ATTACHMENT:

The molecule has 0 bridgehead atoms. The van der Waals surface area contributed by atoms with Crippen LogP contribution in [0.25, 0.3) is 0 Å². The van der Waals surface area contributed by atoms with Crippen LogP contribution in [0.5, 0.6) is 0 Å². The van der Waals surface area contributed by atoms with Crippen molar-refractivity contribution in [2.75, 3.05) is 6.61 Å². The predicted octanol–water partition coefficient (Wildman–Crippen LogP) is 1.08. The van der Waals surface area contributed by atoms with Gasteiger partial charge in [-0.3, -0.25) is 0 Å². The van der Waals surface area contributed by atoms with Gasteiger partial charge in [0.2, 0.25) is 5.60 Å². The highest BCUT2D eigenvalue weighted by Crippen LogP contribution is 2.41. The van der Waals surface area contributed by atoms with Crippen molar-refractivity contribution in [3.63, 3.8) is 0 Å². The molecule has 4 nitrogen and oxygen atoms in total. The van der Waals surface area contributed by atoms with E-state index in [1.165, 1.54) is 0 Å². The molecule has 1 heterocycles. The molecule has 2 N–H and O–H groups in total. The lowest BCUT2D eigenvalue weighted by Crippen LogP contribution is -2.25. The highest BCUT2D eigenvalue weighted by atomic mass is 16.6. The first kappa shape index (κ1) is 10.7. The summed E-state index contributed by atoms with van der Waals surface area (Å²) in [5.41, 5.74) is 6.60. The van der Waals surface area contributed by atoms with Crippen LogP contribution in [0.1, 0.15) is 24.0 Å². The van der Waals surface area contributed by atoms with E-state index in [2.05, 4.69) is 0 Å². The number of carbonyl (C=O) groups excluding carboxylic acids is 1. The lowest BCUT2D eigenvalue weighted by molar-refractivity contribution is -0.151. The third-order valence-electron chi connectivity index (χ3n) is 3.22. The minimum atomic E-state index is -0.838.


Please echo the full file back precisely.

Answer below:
The molecule has 0 bridgehead atoms. The van der Waals surface area contributed by atoms with Crippen LogP contribution in [0.25, 0.3) is 0 Å². The van der Waals surface area contributed by atoms with Crippen LogP contribution in [0.5, 0.6) is 0 Å². The van der Waals surface area contributed by atoms with Crippen molar-refractivity contribution in [2.75, 3.05) is 6.61 Å². The predicted octanol–water partition coefficient (Wildman–Crippen LogP) is 1.08. The van der Waals surface area contributed by atoms with Gasteiger partial charge in [-0.3, -0.25) is 0 Å². The van der Waals surface area contributed by atoms with Gasteiger partial charge in [0.2, 0.25) is 5.60 Å². The highest BCUT2D eigenvalue weighted by Crippen LogP contribution is 2.41. The van der Waals surface area contributed by atoms with Crippen molar-refractivity contribution in [3.63, 3.8) is 0 Å². The molecule has 4 nitrogen and oxygen atoms in total. The van der Waals surface area contributed by atoms with E-state index in [1.165, 1.54) is 0 Å². The molecule has 1 heterocycles. The molecule has 2 N–H and O–H groups in total. The lowest BCUT2D eigenvalue weighted by Crippen LogP contribution is -2.25. The highest BCUT2D eigenvalue weighted by atomic mass is 16.6. The first kappa shape index (κ1) is 10.7. The summed E-state index contributed by atoms with van der Waals surface area (Å²) in [5.41, 5.74) is 6.60. The van der Waals surface area contributed by atoms with Crippen LogP contribution in [0.1, 0.15) is 24.0 Å². The van der Waals surface area contributed by atoms with E-state index in [2.05, 4.69) is 0 Å². The number of carbonyl (C=O) groups excluding carboxylic acids is 1. The lowest BCUT2D eigenvalue weighted by molar-refractivity contribution is -0.151. The third-order valence-electron chi connectivity index (χ3n) is 3.22. The minimum atomic E-state index is -0.838.